HTML and CSS Reference
In-Depth Information
You use indeterminate tasks when you don't know how long a task will take to complete
but still want to show users that some work is occurring and that they should wait. You still
use the <progress> element but remove the value attribute. When you don't specify the value
attribute, the browser can infer that the <progress> element represents an indeterminate
task. This might be useful for data received from a service where you have no control over or
knowledge of how quickly the request will complete or how large the request results will be.
The following HTML5 markup demonstrates an indeterminate task:
<p>Data download is in progress, please wait patiently:</p>
<progress max="5"></progress>
This code produces a progress display like the one shown in Figure 1-11:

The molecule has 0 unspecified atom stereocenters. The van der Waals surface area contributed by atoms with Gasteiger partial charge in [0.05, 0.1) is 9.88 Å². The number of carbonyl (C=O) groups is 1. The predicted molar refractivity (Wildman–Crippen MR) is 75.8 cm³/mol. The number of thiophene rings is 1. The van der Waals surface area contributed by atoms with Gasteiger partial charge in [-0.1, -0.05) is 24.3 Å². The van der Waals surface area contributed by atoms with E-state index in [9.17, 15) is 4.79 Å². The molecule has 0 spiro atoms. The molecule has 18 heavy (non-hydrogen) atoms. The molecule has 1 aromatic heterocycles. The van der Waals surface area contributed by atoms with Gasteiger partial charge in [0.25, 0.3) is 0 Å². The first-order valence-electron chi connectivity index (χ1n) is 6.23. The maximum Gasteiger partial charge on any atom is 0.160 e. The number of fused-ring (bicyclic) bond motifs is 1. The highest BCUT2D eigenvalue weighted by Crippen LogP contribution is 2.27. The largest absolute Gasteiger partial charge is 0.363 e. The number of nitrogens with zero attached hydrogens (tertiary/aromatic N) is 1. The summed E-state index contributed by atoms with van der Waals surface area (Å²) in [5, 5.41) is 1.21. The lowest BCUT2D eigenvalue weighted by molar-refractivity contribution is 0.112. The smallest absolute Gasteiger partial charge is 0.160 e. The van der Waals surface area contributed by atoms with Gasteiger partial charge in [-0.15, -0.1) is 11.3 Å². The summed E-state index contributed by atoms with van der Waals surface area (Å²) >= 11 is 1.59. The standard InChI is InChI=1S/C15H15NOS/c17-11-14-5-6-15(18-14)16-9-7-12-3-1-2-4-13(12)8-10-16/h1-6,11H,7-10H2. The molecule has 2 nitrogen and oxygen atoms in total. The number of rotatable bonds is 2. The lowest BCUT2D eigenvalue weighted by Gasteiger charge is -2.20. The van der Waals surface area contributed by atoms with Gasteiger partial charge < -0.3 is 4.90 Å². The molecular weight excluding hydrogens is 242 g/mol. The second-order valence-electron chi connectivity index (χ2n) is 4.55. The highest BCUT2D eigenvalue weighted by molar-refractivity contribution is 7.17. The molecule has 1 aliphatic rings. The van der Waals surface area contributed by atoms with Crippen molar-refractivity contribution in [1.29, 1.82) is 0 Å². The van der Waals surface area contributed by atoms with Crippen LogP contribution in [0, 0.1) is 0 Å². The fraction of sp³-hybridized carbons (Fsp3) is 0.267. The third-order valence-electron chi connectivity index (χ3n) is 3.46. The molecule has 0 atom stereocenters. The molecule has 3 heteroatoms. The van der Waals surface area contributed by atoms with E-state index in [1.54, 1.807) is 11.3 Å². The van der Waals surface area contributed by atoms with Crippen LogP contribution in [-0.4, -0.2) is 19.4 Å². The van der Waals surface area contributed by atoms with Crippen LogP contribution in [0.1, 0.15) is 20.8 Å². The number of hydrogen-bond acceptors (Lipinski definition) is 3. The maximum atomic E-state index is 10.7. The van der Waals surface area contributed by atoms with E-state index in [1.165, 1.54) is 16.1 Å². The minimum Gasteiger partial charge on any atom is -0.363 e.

FIGURE 1-11 Showing indeterminate progress by using moving dots to demonstrate that work is occurring
In Figure 1-11, the blue dots replace the progress bar from the previous determinate
example. This visual change to the progress indicator occurred by simply removing the value
attribute from the <progress> element. In actuality, the dots are animated, as you would see
if you run the code in a browser.
<mark> element
With the <mark> element, you can easily highlight important information or any text you
want to emphasize. It has essentially the same function as a highlighter. By wrapping text in a
<mark> element and providing a background-color attribute to its style element, you can get
the desired highlight effect. The following HTML code demonstrates the <mark> element:
<p>Some very <mark style="background-color:red;">important</mark> information provided
here!</p>
Figure 1-12 shows the output of this HTML. The word “important” is highlighted as a result
of the <mark> element being placed around it.
FIGURE 1-12 The effect on text placed inside the <mark> element
 
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